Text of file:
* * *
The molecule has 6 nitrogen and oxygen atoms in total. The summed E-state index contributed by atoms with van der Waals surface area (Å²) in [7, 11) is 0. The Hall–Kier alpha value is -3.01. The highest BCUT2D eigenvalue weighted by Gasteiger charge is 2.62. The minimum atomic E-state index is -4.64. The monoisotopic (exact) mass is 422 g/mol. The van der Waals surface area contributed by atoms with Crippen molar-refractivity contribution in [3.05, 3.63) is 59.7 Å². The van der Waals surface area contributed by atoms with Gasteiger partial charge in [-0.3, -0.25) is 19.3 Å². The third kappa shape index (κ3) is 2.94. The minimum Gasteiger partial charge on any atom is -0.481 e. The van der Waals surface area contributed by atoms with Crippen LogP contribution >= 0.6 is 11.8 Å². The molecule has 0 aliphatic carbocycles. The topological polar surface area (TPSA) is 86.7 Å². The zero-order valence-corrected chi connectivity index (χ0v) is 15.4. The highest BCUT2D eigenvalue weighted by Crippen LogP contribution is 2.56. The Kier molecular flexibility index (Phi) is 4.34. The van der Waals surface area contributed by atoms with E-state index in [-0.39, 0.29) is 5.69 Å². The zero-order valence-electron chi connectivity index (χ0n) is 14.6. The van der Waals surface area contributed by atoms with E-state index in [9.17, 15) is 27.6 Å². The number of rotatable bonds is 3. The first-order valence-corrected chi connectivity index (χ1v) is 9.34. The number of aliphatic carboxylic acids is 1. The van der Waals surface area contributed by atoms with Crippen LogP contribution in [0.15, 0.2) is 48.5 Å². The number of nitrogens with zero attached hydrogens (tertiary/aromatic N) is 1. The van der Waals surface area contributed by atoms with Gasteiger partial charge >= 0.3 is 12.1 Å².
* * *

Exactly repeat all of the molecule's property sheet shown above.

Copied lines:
The molecule has 6 nitrogen and oxygen atoms in total. The summed E-state index contributed by atoms with van der Waals surface area (Å²) in [7, 11) is 0. The Hall–Kier alpha value is -3.01. The highest BCUT2D eigenvalue weighted by Gasteiger charge is 2.62. The minimum atomic E-state index is -4.64. The monoisotopic (exact) mass is 422 g/mol. The van der Waals surface area contributed by atoms with Crippen molar-refractivity contribution in [3.05, 3.63) is 59.7 Å². The van der Waals surface area contributed by atoms with Gasteiger partial charge in [-0.3, -0.25) is 19.3 Å². The third kappa shape index (κ3) is 2.94. The minimum Gasteiger partial charge on any atom is -0.481 e. The van der Waals surface area contributed by atoms with Crippen LogP contribution >= 0.6 is 11.8 Å². The molecule has 0 aliphatic carbocycles. The topological polar surface area (TPSA) is 86.7 Å². The zero-order valence-corrected chi connectivity index (χ0v) is 15.4. The highest BCUT2D eigenvalue weighted by Crippen LogP contribution is 2.56. The Kier molecular flexibility index (Phi) is 4.34. The van der Waals surface area contributed by atoms with E-state index in [-0.39, 0.29) is 5.69 Å². The zero-order valence-electron chi connectivity index (χ0n) is 14.6. The van der Waals surface area contributed by atoms with E-state index in [9.17, 15) is 27.6 Å². The number of rotatable bonds is 3. The first-order valence-corrected chi connectivity index (χ1v) is 9.34. The number of aliphatic carboxylic acids is 1. The van der Waals surface area contributed by atoms with Crippen LogP contribution in [0.15, 0.2) is 48.5 Å². The number of nitrogens with zero attached hydrogens (tertiary/aromatic N) is 1. The van der Waals surface area contributed by atoms with Gasteiger partial charge >= 0.3 is 12.1 Å².